Hope to see you Threat Analysts there!

XSLT 1.0 defies the laws of physics – sucks AND blows simultaneously…

Holy crap, whoever came up with XSLT 1.0 must’ve really wanted me to suffer 🙂

I have spent the better part of a couple of weeks fighting with a simple piece of XSLT code to be able to generate some short, organized reports using the Microsoft Threat Analysis and Modelling tool (currently at v2.1.2).

It doesn’t help that the data model used by this tool has made a really poor choice in the way it classifies Threats:

  • The logical model would be to define an XPath like /ThreatModel/Threats/Threat[x], and then use an attribute or sub-element to assign the category of Threat
  • Instead, MS TAM v2.1.2 defines an XPath like this for each threat: /ThreatModel/Threats/$ThreatCategorys/Threats/$ThreatCategory
  • Thus, for a Confidentiality Threat, you get /ThreatModel/Threats/ConfidentialityThreats/Threats/ConfidentialityThreat

It certainly also doesn’t help that Microsoft has fallen behind all the other major XML engine vendors in implementing XSLT 2.0.  This article here indicates that not only did they wait to start any of the work until after the Recommendation was completed, but that they have NO planned ship vehicle or release date (despite the fact that XSLT 2.0 has been in the works for five years).

But really the fundamental problem that I (and about a million other people out there, over the last 7-8 years) am challenged by is the fact that you can’t pass what’s called an RTF (“Result Tree Fragment”) in an XPath 1.0 expression – the XSLT 1.0 standard just doesn’t allow dynamic evaluation of such an expression, AND they didn’t provide any reasonable way to actually get around the problem of RTFs.  It means that all the vendors providing engines to process XSL had to come up with their own extensions to handle this (e.g. [1], [2], [3]), and many people have also come up with creative (but horribly obtuse) ways to get around the problem.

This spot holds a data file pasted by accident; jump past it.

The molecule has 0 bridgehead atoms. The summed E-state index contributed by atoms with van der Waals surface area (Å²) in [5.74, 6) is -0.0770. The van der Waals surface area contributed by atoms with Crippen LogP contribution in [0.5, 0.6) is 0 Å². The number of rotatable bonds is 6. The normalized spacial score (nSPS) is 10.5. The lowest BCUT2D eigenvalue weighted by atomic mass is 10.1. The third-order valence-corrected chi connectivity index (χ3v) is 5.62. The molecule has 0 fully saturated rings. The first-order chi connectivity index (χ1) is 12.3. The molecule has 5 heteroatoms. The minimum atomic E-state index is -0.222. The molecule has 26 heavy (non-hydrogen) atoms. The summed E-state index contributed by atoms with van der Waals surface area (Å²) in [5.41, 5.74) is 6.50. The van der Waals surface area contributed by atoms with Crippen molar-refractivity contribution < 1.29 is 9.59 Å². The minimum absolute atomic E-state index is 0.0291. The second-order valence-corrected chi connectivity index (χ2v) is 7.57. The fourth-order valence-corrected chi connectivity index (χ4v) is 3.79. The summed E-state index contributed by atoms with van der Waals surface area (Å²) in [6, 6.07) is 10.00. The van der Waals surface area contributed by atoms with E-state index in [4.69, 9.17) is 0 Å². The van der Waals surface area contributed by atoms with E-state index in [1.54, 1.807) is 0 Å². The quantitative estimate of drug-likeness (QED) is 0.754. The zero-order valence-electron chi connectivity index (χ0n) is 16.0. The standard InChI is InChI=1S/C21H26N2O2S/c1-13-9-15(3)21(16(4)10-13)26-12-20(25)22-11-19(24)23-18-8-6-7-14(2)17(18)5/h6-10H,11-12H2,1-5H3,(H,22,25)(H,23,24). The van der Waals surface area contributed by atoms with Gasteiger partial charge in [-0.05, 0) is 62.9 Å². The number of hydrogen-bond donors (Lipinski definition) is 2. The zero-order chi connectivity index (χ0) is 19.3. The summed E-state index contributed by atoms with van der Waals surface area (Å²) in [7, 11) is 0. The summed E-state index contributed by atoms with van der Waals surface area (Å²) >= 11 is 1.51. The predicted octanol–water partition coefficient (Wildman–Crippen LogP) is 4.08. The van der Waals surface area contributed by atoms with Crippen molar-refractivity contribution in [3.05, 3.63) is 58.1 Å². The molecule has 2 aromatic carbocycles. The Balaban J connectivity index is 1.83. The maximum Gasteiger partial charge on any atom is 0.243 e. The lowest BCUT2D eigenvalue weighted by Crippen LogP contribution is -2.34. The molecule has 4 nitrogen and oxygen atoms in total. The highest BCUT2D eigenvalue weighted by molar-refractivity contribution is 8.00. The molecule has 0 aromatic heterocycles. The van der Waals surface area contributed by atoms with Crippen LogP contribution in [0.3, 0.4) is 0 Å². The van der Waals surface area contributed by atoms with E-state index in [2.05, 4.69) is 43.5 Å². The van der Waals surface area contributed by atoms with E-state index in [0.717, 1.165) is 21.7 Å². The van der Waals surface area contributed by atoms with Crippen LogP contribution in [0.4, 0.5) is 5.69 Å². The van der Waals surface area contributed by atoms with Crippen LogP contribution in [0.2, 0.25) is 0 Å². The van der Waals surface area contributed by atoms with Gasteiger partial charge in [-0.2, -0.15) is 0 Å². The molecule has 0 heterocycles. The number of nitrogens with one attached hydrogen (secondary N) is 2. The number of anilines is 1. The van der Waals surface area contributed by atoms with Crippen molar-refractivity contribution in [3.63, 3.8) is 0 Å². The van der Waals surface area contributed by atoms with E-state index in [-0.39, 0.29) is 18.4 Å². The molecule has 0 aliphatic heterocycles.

So it goes – I’m stuck with (a) XSLT 1.0 & XPath 1.0 + proprietary “extension functions” [1], [2] in MSXML, because (b) the Microsoft TAM tool only uses the MSXML engine (which is fair – it’s gotta default to something).

What’s REALLY painful is learning that not only did I spend weeks banging my head against a wall learning some very obtuse and shouldn’t-be-necessary coding hacks to what in other languages are fairly trivial problems – but now I discover that it wasn’t even a question of RTFs at all, but rather that XSLT just ends up taking what I think is a reasonably well-thought-out design and dumping it on the floor:

http://groups.google.com/group/microsoft.public.xsl/browse_thread/thread/f3af4340991740e5

Oh, and how did the XSLT overlords solve this problem in XSLT 2.0?  The just eliminated the limitation on RTF in XPath expressions.  Done.  And done. 

Ugh – that’ll teach me to ever get lured into using a [functional?] programming language again.  Back to C# – that seems positively trivial by comparison…

SO: if you happen to have a masochistic streak in you, or you find that you absolutely must use XSLT 1.0 and not either XSLT 2.0 or System.xml.xsl, then (a) you have my sympathies and (b) here are some resources that I recommend you consult sooner than later: